## Convection

### GATE-CH-1994-4-g-ht-1mark

1994-4-g-ht

Match the following:

• I. Stanton number

• II. Prandtl number

### GATE-CH-1994-4-j-ht-1mark

1994-4-j-ht

Match the following:

• I. Nusselt number

• II. Biot number

### GATE-CH-1996-3-4-ht-2mark

1996-3-4-ht

Match the following:

• I. Graetz number

• II. Rayleigh number

### GATE-CH-1989-4-i-b-ht-1mark

1989-4-i-b-ht

The rate of diffusion of momentum relative to the rate of diffusion of heat is:

• proportional to Prandtl number

• inversely proportional to Prandtl number

• proportional to the Colburn’s $$j_H$$ factor

• proportional to Stanton number

### GATE-CH-1989-4-i-c-ht-1mark

1989-4-i-c-ht

Heat transfer coefficient in a helical coil compared to that in a straight pipe is:

• Lower

• Higher

• Same

[Index]

### GATE-CH-1990-4-iii-ht-2mark-MANY

1990-4-iii-ht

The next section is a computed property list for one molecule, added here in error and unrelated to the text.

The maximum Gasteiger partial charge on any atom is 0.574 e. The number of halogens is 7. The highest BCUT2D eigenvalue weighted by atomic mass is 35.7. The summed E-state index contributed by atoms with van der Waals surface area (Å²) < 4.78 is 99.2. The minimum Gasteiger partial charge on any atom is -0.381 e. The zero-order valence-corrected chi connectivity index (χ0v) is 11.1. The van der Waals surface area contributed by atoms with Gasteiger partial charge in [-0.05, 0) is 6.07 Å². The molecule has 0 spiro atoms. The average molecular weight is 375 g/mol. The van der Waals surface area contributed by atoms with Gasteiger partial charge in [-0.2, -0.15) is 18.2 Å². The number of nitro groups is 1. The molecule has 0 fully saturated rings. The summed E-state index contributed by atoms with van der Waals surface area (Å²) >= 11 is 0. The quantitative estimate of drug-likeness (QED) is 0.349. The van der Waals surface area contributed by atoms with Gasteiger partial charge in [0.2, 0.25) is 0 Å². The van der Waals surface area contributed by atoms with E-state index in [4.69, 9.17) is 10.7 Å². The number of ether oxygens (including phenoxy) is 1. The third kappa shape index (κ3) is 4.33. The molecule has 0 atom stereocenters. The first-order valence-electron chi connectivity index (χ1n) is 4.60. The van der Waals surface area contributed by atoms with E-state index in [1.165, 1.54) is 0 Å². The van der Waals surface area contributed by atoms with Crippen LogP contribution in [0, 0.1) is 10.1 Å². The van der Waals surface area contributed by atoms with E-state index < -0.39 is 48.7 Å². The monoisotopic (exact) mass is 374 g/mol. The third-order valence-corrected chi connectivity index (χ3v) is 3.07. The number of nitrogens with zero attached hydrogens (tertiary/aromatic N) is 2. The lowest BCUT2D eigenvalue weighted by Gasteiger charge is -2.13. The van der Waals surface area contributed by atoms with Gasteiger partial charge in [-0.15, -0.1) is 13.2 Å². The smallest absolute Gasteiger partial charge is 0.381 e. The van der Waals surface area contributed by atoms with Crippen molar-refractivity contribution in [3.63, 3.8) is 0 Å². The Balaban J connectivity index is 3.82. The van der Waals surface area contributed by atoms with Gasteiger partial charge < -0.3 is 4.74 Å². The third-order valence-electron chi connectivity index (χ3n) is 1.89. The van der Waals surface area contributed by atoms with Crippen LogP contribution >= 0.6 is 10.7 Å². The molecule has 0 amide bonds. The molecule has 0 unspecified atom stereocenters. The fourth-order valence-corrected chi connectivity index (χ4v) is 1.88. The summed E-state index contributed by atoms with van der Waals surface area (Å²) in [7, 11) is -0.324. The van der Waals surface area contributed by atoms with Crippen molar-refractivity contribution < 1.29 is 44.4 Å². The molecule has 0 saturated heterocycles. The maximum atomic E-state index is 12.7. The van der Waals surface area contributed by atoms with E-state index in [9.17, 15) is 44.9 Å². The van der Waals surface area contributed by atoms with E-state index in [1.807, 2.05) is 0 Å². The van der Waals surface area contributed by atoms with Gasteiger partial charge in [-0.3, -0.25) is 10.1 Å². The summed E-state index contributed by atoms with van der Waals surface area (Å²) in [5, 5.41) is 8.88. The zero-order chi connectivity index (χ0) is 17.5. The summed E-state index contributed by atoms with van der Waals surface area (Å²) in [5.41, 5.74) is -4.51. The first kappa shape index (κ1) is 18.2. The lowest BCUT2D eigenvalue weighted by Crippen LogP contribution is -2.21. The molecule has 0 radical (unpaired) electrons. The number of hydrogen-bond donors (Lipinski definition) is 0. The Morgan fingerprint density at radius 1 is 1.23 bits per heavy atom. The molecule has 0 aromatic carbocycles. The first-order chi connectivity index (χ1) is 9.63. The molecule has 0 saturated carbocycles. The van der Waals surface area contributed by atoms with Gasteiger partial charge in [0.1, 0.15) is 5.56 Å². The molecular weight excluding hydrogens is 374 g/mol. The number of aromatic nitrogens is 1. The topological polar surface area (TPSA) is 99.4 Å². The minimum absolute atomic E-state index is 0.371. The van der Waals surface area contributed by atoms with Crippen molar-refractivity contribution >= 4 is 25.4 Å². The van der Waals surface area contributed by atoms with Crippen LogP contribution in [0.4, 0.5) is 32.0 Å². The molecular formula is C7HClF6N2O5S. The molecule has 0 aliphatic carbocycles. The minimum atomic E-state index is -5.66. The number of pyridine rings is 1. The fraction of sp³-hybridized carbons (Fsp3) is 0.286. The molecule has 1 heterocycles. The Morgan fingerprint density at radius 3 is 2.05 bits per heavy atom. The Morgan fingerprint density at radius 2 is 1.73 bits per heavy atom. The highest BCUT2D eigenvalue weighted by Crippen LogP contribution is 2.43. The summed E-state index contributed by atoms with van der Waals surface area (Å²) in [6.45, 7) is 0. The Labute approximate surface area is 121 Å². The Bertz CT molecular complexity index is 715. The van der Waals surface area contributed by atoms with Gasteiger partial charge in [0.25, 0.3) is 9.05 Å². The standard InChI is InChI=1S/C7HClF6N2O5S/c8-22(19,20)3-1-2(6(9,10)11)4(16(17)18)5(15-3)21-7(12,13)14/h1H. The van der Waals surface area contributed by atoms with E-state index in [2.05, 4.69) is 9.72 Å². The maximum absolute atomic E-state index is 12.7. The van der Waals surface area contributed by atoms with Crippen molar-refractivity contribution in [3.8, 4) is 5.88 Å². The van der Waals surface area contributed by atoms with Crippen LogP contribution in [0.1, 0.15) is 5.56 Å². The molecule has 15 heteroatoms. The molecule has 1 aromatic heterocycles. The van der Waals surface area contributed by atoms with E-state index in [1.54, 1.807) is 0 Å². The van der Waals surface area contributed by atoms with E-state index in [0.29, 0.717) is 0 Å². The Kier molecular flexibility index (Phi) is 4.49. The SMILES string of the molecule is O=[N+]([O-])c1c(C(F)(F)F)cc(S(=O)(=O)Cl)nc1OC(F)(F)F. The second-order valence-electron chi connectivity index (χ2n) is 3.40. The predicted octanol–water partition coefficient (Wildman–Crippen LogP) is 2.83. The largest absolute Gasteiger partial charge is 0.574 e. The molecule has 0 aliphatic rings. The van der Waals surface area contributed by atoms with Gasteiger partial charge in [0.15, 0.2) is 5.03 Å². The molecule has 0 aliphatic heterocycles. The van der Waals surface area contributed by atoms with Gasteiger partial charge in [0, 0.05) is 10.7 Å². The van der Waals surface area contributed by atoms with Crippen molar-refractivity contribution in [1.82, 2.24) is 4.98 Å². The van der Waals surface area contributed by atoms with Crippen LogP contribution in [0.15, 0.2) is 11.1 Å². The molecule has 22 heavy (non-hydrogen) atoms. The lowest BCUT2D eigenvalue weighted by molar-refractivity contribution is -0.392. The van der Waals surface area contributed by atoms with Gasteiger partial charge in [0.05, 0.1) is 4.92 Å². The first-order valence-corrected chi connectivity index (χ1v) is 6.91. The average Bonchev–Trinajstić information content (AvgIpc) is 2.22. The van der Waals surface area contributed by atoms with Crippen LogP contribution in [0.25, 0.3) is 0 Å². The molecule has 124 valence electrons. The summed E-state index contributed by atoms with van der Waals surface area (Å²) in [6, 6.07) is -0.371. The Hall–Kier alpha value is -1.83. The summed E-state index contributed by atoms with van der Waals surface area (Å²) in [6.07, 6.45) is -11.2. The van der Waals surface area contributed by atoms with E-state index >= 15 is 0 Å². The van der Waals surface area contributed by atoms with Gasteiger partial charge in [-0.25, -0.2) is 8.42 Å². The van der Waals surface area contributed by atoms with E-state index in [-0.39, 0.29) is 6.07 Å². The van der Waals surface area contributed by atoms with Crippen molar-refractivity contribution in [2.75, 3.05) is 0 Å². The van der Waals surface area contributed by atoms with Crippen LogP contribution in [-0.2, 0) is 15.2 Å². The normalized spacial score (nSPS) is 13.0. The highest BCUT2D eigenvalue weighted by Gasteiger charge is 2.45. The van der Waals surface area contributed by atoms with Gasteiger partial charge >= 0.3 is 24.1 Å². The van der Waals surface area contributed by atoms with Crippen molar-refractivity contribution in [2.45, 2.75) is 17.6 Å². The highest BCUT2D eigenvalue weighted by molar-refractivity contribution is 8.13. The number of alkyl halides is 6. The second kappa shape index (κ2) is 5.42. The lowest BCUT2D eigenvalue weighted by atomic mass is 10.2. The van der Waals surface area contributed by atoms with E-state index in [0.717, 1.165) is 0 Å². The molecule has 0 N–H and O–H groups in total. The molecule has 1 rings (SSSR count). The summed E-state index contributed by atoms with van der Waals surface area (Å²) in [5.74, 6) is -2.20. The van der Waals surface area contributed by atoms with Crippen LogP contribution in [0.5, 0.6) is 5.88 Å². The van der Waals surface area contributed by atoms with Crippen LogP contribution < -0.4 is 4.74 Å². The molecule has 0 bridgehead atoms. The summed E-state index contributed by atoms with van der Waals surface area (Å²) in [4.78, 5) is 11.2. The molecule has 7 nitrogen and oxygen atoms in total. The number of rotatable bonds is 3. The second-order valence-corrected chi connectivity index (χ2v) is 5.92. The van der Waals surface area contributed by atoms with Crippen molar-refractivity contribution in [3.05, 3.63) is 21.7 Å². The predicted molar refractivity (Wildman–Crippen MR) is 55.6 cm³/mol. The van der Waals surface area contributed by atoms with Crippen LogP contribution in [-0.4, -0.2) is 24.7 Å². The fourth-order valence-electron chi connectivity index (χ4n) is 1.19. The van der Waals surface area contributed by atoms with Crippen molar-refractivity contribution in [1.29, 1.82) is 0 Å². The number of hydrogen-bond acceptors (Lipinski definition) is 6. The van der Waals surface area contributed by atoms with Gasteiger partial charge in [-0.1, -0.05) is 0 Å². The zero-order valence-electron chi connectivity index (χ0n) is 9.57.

Grashof number is associated with:

• buoyancy effects

• free convection

• forced convection

• high temperature difference

### GATE-CH-1991-5-ii-ht-2mark

1991-5-ii-ht

The widely used Dittus-Boelter equation is valid provided

• $$2100 < \text {Re} < 10,000$$ and the properties of the fluid are evaluated at the average film temperature

• $$\text {Re} < 2100$$ and the properties of the fluid are evaluated at the bulk temperature

• $$10,000 < \text {Re} < 120,000$$ and the fluid properties are evaluated at the bulk temperature

• none of the above

### GATE-CH-1994-1-m-ht-1mark

1994-1-m-ht

For a laminar flow of fluid in a circular tube, $$h_1$$ is the convective heat transfer coefficient at a velocity $$v_1$$. If the velocity is reduced by half and assuming the fluid properties are constant, the new convective heat transfer coefficient at the thermally developing flow section is